I was pleased to find out that ‘One Knife, Many Lives’ is a self -published novel and it is not affiliated with any other publishing company. Once you purchase your copy (link below!), you will find the novel full of workbook activities and pictures to create a more captivating read. It was a challenge to create this novel; Ant quotes it as a huge “learning curve” for him considering the difficulties in which his dyslexia played too. Working with many young people, Ant felt very strongly about making his book more accessible and fun for his students – especially those who struggled with reading and learning disabilities to be more inclusive.
Another initiative we spoke about was the importance of getting more young people excited and interested in reading. Often English students can take for granted the passion and ease that can come to us in reading texts- forgetting it does not come naturally to everyone. He quoted that modern platforms such as YouTube and other learning sites are a great way to help young people learn – but reading a book is priceless. Ant commented, “I needed another way of getting people involved… it will reach a whole new set of people that most (information) videos won’t reach”. I got the strong impression that Ant saw the need to raise his voice about this issue, which he has passionately gone on to do. I appreciated the sentiment of using reading as a force for change, through his contact with young people through his social media and workshops, it certainly has been successful so far!
Challenging and violent themes are something we come across fairly often as English students, ‘One Knife, Many Lives’ is no different. As a student, something I am fascinated in exploring the personal connections we have with a text and how we can interpret it if it is not something we have experienced personally. The novel is strictly fiction, however; for Ant, it was crucial to draw from his environment and experience to get his message across – noting that there always is an element on reality and truth in any book.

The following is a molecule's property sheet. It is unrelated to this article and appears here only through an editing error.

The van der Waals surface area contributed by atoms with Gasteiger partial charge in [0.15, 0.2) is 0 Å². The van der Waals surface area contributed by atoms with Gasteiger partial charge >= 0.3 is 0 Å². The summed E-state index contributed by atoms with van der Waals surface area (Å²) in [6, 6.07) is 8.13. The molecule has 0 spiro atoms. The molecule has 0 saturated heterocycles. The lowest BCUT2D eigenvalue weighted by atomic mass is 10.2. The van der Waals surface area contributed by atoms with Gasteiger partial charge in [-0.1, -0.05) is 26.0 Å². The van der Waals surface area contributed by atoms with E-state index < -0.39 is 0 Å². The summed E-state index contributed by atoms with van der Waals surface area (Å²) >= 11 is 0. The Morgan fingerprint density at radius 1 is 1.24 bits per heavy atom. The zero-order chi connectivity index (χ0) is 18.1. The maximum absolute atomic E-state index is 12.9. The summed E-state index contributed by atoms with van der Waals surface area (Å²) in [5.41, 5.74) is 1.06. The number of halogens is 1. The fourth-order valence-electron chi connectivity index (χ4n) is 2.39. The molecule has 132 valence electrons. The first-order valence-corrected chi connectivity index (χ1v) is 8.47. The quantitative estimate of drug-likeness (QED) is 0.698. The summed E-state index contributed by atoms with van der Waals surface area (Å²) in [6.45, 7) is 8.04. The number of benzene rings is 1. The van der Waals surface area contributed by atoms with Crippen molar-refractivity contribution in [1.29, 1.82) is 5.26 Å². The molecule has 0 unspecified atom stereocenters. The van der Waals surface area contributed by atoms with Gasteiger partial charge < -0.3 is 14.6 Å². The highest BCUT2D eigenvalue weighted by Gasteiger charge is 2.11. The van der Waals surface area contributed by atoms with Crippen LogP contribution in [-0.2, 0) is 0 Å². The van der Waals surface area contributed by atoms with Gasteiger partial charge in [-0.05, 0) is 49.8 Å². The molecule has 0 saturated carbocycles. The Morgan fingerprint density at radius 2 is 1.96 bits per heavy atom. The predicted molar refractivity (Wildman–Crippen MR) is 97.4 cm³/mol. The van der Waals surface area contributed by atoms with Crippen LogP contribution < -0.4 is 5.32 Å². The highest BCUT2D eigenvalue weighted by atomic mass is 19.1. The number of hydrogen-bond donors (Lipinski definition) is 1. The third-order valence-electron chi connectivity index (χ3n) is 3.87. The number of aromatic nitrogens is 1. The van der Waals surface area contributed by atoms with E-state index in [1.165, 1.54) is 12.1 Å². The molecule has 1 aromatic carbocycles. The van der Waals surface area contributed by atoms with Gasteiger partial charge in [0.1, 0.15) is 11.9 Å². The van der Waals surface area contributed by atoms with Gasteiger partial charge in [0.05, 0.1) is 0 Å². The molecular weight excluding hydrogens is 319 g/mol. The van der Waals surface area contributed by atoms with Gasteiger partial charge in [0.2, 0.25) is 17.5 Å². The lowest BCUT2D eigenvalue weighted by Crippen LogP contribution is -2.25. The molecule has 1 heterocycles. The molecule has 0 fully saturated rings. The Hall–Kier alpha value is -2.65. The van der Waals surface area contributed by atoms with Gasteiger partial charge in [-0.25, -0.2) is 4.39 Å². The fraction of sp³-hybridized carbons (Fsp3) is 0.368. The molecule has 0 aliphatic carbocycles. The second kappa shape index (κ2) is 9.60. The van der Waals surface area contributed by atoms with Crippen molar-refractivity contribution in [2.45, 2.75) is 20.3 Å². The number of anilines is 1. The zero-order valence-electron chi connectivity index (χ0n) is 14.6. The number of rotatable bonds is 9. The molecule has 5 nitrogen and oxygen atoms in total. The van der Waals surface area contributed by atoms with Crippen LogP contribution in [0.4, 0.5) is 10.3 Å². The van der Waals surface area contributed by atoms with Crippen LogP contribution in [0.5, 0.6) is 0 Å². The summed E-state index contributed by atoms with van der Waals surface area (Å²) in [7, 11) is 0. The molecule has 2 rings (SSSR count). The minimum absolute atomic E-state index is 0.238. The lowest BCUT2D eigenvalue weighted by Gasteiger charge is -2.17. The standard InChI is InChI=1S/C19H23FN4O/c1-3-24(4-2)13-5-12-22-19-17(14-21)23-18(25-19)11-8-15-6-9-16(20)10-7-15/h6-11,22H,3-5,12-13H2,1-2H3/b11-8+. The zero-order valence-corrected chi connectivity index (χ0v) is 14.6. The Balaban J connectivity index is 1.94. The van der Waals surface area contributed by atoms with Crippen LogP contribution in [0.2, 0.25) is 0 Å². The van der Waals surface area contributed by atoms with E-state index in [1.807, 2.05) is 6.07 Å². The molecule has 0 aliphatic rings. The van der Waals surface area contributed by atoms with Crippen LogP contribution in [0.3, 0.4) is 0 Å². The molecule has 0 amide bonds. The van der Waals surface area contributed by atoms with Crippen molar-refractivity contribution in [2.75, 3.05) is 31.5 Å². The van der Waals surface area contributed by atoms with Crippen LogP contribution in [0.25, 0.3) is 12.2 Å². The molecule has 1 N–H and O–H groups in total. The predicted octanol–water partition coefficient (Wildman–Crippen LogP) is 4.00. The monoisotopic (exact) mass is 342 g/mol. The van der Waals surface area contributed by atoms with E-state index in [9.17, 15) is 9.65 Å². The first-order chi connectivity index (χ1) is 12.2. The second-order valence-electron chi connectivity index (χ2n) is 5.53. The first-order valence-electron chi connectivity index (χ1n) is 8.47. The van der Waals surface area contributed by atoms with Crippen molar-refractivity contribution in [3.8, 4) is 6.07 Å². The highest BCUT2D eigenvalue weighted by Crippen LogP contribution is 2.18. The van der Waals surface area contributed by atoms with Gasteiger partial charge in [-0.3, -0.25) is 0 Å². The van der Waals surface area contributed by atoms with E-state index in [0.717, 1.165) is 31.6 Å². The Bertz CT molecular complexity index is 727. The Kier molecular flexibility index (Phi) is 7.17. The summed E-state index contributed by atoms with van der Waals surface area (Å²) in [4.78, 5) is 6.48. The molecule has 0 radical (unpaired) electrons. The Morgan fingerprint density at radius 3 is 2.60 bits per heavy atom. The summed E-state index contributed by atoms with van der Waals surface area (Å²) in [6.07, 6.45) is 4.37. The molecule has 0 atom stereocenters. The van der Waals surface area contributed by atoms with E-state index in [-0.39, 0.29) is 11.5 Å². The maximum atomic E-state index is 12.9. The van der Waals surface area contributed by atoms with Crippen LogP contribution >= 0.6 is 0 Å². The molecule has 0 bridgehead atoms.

I went on to (somewhat naively) ask the question: “What would you like people to take from this book, especially those who have not experienced knife crime like myself?” In response he stated back, “It can happen anywhere…It’s not up to you if you become a victim – don’t think it can’t happen to you as it can happen to anybody.” Knife and weapon crime can happen anywhere, to anyone. Throughout our conversation, Ant was clear and decisive in his explanation that there is not just an emphasis on crime in poorer areas – that you could be impacted by it at any moment. This is an incredibly important thing to recognise as an individual, that we must do all in our power to raise awareness and change all our mindsets on knife crime to make our community safer for everyone.
One final thing that struck me about talking about the process and content of the novel was how much he thought about his readership and their engagement with his hard-hitting themes. Ant was incredibly passionate about having an authentic story – this was a principle that he was adamant about. This is in part why he decided to self-publish, as he did not want his personal narrative choices compromised or changed in any way. As we spoke, he boldly stated “I know this book is needed” – and I completely agree. The more personal and intimate narratives we read, there is a chance of better grasp on this complex world we live in.
I enjoyed speaking to Ant about his campaign and book: I think it is a local issue that the English student community could engage ourselves in more. Thank you, Ant, for the interview!
As a few last plugs for Ant and his project, here are some links below…
Always an Alternative has restarted the in person workshops, it is a fantastic and interactive course looking into solutions for knife crime. Plus, you get a certificate at the end, what more could you want? There are podcasts, downloadable resources and Ant also has his book for sale now to purchase at the Always an Alternative Website: https://www.alwaysanalternative.org.uk/
Finally, Ant has an American Youth Football League starting on the 24th October – contact him to find out more.
Thank you for reading! – Hannah (Third Year, English and History)